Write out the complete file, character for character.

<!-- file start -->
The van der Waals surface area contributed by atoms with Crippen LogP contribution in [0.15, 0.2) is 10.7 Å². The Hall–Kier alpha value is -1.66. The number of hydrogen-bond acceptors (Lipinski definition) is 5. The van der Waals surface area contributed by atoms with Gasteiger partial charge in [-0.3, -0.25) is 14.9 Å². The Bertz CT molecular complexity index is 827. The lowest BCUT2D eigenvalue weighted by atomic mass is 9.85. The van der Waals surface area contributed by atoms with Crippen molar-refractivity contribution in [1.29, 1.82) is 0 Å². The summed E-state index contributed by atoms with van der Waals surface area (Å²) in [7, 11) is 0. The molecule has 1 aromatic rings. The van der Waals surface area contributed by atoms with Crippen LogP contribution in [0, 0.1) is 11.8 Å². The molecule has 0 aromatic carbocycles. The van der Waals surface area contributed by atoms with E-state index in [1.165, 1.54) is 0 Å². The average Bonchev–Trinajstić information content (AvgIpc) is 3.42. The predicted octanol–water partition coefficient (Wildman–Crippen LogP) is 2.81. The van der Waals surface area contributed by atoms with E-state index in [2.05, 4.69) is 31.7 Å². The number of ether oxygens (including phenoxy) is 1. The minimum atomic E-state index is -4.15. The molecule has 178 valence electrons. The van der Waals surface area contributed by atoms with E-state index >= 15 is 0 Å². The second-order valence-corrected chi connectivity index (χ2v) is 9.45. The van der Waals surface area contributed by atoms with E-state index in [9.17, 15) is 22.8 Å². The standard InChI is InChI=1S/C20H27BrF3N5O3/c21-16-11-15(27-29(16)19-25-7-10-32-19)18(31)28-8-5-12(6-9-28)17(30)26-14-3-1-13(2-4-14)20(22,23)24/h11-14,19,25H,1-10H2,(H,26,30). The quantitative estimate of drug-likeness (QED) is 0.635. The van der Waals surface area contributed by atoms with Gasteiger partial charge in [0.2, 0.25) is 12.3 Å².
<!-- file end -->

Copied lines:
The van der Waals surface area contributed by atoms with Crippen LogP contribution in [0.15, 0.2) is 10.7 Å². The Hall–Kier alpha value is -1.66. The number of hydrogen-bond acceptors (Lipinski definition) is 5. The van der Waals surface area contributed by atoms with Gasteiger partial charge in [-0.3, -0.25) is 14.9 Å². The Bertz CT molecular complexity index is 827. The lowest BCUT2D eigenvalue weighted by atomic mass is 9.85. The van der Waals surface area contributed by atoms with Crippen molar-refractivity contribution in [1.29, 1.82) is 0 Å². The summed E-state index contributed by atoms with van der Waals surface area (Å²) in [7, 11) is 0. The molecule has 1 aromatic rings. The van der Waals surface area contributed by atoms with Crippen LogP contribution in [0, 0.1) is 11.8 Å². The molecule has 0 aromatic carbocycles. The van der Waals surface area contributed by atoms with E-state index in [1.165, 1.54) is 0 Å². The average Bonchev–Trinajstić information content (AvgIpc) is 3.42. The predicted octanol–water partition coefficient (Wildman–Crippen LogP) is 2.81. The van der Waals surface area contributed by atoms with E-state index in [2.05, 4.69) is 31.7 Å². The number of ether oxygens (including phenoxy) is 1. The minimum atomic E-state index is -4.15. The molecule has 178 valence electrons. The van der Waals surface area contributed by atoms with E-state index >= 15 is 0 Å². The second-order valence-corrected chi connectivity index (χ2v) is 9.45. The van der Waals surface area contributed by atoms with E-state index in [9.17, 15) is 22.8 Å². The standard InChI is InChI=1S/C20H27BrF3N5O3/c21-16-11-15(27-29(16)19-25-7-10-32-19)18(31)28-8-5-12(6-9-28)17(30)26-14-3-1-13(2-4-14)20(22,23)24/h11-14,19,25H,1-10H2,(H,26,30). The quantitative estimate of drug-likeness (QED) is 0.635. The van der Waals surface area contributed by atoms with Gasteiger partial charge in [0.2, 0.25) is 12.3 Å².